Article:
Tag Archives: dorset

Flight Lieutenant Jon Egging

I’ve just got back from a nice day at Shoreham Airshow. But rather than write a report right now, I would like to pay tribute to Flight Lieutenant Jon Egging RAF.

Flt Lt Egging, 33, was killed when his Hawk crashed on the way back to Bournemouth Airport after the Red Arrows display at the Bournemouth Airshow earlier today. I’m sure I don’t need to say anything too much about how awesome the Red Arrows are – in many people’s minds the best military air display team in the world.

Footage suggests that Flt Lt Egging, a Harrier pilot who had served in Afghanistan, crashed after attempting to steer his plane away from houses. The MOD have not confirmed but it is believed that his Hawk jet suffered a malfunction.

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Filed under airshow, Royal Air Force

Proposals for local TV in the UK

Am I the only person who thinks this is possibly the first and only good idea to come out of the coalition Government?

The Culture Secretary Jeremy Hunt yesterday announced proposals to develop local TV stations in Britain. He rightly states that most developed countries have city-based broadcasters. Every city in Germany has a TV tower for broadcasting. Meanwhile, in Britain the most we get is half-hour every day of regional news (for regional read Kent, Sussex, Hampshire, Berkshire, Dorset, Oxfordshire, and even Milton Keynes!), and a regional edition of Inside Out every week. People in Britain do not think regionally, or even in terms of counties nowadays – we think locally.

Whats more, the emphasis is too often ‘cat is stuck up tree in Southampton‘. Yawn! BBC South is based in Southampton, and too often South Today is full of non-stories from Southampton and to hell with everyone else. And the sports presenters are always closet Scummers.

The only thing that would concern me is who exactly would fund such an enterprise – the last time anyone attempted a Portsmouth TV it was awful – more wood in the presenters than there was in the coffee table in front of them.

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Filed under News, Uncategorized

the Purbeck Coast

the Purbeck coastline

the Purbeck coastline

With the long nights drawing in and a chill in the air, its hard to believe it was only a few months ago that I did the 30 something miles from Swanage to Weymouth in 3 days. The Jurrasic coast of south dorset has to be one of the best kept secrets in outdoor leisure. People talk about Dartmoor, or the Brecon Beacons, and we all know that Kent is the Garden of England? well, personally I think that Dorset is one of the most under-rated areas of England.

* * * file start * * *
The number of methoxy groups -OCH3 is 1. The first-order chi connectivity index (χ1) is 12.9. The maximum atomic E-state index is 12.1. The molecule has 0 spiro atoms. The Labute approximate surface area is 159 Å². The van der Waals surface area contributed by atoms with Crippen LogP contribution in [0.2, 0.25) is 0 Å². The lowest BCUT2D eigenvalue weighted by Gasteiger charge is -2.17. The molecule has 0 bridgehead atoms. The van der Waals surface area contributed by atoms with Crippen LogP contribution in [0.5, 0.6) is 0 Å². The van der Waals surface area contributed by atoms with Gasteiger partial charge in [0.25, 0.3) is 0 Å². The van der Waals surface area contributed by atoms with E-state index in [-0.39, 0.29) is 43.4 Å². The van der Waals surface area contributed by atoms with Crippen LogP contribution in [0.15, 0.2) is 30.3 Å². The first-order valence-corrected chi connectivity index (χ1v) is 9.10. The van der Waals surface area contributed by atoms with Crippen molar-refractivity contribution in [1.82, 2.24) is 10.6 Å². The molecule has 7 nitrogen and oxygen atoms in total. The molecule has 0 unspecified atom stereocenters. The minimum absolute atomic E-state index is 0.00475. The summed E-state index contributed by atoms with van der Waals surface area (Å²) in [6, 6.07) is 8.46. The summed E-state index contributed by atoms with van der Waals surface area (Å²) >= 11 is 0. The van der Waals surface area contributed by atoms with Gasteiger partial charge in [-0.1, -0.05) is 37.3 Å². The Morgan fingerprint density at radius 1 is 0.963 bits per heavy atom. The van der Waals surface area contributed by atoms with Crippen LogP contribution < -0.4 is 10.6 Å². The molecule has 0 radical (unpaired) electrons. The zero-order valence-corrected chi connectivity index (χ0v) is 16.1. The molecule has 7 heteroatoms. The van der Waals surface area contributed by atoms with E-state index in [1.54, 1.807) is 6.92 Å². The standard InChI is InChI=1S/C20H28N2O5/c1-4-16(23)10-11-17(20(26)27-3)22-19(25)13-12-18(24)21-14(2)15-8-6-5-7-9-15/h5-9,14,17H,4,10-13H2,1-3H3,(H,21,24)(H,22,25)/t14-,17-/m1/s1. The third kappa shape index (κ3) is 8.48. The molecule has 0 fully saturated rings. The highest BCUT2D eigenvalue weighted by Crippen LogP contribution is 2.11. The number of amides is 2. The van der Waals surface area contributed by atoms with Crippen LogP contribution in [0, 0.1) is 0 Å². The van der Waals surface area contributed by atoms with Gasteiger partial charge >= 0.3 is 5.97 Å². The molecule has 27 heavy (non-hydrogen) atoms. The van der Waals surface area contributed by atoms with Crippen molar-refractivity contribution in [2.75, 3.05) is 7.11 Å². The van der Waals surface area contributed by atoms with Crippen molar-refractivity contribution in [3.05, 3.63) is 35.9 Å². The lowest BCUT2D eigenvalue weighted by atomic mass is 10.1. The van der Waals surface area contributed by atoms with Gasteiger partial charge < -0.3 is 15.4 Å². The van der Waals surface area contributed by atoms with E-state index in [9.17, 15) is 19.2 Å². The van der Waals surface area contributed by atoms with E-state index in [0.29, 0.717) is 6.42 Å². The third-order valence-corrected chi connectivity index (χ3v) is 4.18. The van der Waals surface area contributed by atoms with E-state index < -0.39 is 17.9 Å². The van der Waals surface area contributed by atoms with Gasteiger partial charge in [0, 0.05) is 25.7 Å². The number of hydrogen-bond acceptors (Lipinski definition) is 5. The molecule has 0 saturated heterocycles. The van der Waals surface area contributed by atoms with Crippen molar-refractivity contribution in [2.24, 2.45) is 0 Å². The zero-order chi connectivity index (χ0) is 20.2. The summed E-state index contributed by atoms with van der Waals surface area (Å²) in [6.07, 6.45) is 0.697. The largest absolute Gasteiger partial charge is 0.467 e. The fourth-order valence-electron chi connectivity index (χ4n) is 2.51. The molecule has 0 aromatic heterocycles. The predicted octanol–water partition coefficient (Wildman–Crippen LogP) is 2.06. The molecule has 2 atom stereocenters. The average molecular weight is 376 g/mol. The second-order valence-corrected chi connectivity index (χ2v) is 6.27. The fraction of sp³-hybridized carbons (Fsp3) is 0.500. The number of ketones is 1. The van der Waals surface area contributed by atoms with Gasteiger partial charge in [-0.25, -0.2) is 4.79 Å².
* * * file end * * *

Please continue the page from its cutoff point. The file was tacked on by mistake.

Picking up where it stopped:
The route from swanage to weymouth is remote and rugged, with a fair few challenging ascents and descents along the way – particularly just after st aldhelms head, worbarrow tout and bats head. But there is some lovely scenery to see too. But its worth it because there is some lovely scenery, plenty of wildlife to see, a cracking pub in Langton Matravers along the way, some ancient field strip markings, other ancient features in the landscape, and some more modern sights in the form of second world war pillboxes, bunkers and anti-tank defences.

the Lulworth Ranges

the Lulworth Ranges

For a long part of the walk you pass through the Lulworth Cove army training area. Here the Royal Armoured Corps – and other units – practise live firing. All paths are swept on a regular basis, and the simple instruction is that if you stay within they yellow markers, you should be ok. But if you see anything that looks like an artillery shell, dont touch it! There is also a fair amount of shrapnel lying around. A friend of mine was delivering something in the area once and saw the unsettling sight of an Apache gunship in his rear view mirror! On the ranges there are a fair few old tanks and vehicles that have obviously received a fair bit of attention, for training purposes of course! not far away is the Royal Armoured Corps Headquarters at Bovington, as well as the Bovington Tank Museum.

don't touch it!

don't touch it!

During the second world war the village of Tyneham, smack bang in the middle of the ranges area, was cleared of its inhabitants for security reasons, and the residents have never been allowed to return. The village is still there, almost as it was left over 60 years ago – even down to the village church.

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Filed under Army, out and about